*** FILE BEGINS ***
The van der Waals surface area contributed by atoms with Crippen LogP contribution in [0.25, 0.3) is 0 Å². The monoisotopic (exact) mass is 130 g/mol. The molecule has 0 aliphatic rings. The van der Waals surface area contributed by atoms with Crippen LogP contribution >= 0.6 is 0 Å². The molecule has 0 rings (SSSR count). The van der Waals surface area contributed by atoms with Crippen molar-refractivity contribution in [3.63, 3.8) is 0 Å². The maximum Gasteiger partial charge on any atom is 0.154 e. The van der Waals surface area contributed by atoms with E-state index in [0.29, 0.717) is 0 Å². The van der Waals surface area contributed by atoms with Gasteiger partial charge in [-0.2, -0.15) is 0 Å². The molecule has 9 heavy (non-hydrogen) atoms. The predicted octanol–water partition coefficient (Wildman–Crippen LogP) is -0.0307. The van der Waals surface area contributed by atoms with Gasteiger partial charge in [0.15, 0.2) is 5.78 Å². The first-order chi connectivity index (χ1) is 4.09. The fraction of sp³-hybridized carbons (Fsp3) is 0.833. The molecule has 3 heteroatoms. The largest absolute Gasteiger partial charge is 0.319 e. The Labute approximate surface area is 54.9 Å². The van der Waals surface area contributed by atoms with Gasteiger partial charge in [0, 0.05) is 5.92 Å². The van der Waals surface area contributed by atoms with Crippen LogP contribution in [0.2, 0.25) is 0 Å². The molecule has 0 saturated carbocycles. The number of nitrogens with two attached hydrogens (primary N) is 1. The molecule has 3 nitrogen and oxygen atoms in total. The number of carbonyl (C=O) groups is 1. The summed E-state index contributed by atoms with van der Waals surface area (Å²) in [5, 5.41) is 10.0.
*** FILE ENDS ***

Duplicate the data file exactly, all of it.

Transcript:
The van der Waals surface area contributed by atoms with Crippen LogP contribution in [0.25, 0.3) is 0 Å². The monoisotopic (exact) mass is 130 g/mol. The molecule has 0 aliphatic rings. The van der Waals surface area contributed by atoms with Crippen LogP contribution >= 0.6 is 0 Å². The molecule has 0 rings (SSSR count). The van der Waals surface area contributed by atoms with Crippen molar-refractivity contribution in [3.63, 3.8) is 0 Å². The maximum Gasteiger partial charge on any atom is 0.154 e. The van der Waals surface area contributed by atoms with E-state index in [0.29, 0.717) is 0 Å². The van der Waals surface area contributed by atoms with Gasteiger partial charge in [-0.2, -0.15) is 0 Å². The molecule has 9 heavy (non-hydrogen) atoms. The predicted octanol–water partition coefficient (Wildman–Crippen LogP) is -0.0307. The van der Waals surface area contributed by atoms with Gasteiger partial charge in [0.15, 0.2) is 5.78 Å². The first-order chi connectivity index (χ1) is 4.09. The fraction of sp³-hybridized carbons (Fsp3) is 0.833. The molecule has 3 heteroatoms. The largest absolute Gasteiger partial charge is 0.319 e. The Labute approximate surface area is 54.9 Å². The van der Waals surface area contributed by atoms with Gasteiger partial charge in [0, 0.05) is 5.92 Å². The van der Waals surface area contributed by atoms with Crippen LogP contribution in [0.2, 0.25) is 0 Å². The molecule has 0 saturated carbocycles. The number of nitrogens with two attached hydrogens (primary N) is 1. The molecule has 3 nitrogen and oxygen atoms in total. The number of carbonyl (C=O) groups is 1. The summed E-state index contributed by atoms with van der Waals surface area (Å²) in [5, 5.41) is 10.0.